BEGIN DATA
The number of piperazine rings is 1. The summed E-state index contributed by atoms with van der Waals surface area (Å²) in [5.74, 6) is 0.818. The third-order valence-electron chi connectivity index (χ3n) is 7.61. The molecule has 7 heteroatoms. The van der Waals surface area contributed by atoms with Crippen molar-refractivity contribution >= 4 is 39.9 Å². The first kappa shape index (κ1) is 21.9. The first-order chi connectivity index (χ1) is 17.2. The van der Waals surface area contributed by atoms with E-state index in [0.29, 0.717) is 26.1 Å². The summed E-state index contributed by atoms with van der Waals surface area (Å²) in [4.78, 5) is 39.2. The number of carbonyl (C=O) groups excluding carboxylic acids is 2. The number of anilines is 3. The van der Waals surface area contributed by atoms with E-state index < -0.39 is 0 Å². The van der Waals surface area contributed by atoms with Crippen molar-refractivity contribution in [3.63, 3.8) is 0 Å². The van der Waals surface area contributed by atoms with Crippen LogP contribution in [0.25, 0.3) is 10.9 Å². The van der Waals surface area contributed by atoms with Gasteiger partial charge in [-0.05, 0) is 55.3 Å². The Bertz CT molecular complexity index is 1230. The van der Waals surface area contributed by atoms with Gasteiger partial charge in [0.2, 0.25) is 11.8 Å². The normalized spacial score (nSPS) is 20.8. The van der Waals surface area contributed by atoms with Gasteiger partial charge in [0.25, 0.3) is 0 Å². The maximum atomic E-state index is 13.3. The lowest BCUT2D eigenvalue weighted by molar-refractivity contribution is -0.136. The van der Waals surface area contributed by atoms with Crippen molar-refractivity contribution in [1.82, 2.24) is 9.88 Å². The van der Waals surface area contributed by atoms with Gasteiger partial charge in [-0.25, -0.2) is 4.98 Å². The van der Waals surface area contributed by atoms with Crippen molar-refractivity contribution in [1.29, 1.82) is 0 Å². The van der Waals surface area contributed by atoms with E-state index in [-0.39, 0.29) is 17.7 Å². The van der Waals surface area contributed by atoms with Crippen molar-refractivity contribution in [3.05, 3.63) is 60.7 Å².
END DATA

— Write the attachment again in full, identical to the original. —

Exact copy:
The number of piperazine rings is 1. The summed E-state index contributed by atoms with van der Waals surface area (Å²) in [5.74, 6) is 0.818. The third-order valence-electron chi connectivity index (χ3n) is 7.61. The molecule has 7 heteroatoms. The van der Waals surface area contributed by atoms with Crippen molar-refractivity contribution >= 4 is 39.9 Å². The first kappa shape index (κ1) is 21.9. The first-order chi connectivity index (χ1) is 17.2. The van der Waals surface area contributed by atoms with E-state index in [0.29, 0.717) is 26.1 Å². The summed E-state index contributed by atoms with van der Waals surface area (Å²) in [4.78, 5) is 39.2. The number of carbonyl (C=O) groups excluding carboxylic acids is 2. The number of anilines is 3. The van der Waals surface area contributed by atoms with E-state index < -0.39 is 0 Å². The van der Waals surface area contributed by atoms with Crippen molar-refractivity contribution in [3.63, 3.8) is 0 Å². The van der Waals surface area contributed by atoms with Crippen LogP contribution in [0.25, 0.3) is 10.9 Å². The van der Waals surface area contributed by atoms with Gasteiger partial charge in [-0.05, 0) is 55.3 Å². The Bertz CT molecular complexity index is 1230. The van der Waals surface area contributed by atoms with Gasteiger partial charge in [0.2, 0.25) is 11.8 Å². The normalized spacial score (nSPS) is 20.8. The van der Waals surface area contributed by atoms with Gasteiger partial charge in [0.25, 0.3) is 0 Å². The maximum atomic E-state index is 13.3. The lowest BCUT2D eigenvalue weighted by molar-refractivity contribution is -0.136. The van der Waals surface area contributed by atoms with Crippen molar-refractivity contribution in [1.82, 2.24) is 9.88 Å². The van der Waals surface area contributed by atoms with Gasteiger partial charge in [-0.25, -0.2) is 4.98 Å². The van der Waals surface area contributed by atoms with Crippen molar-refractivity contribution in [1.29, 1.82) is 0 Å². The van der Waals surface area contributed by atoms with E-state index in [-0.39, 0.29) is 17.7 Å². The van der Waals surface area contributed by atoms with Crippen molar-refractivity contribution in [3.05, 3.63) is 60.7 Å².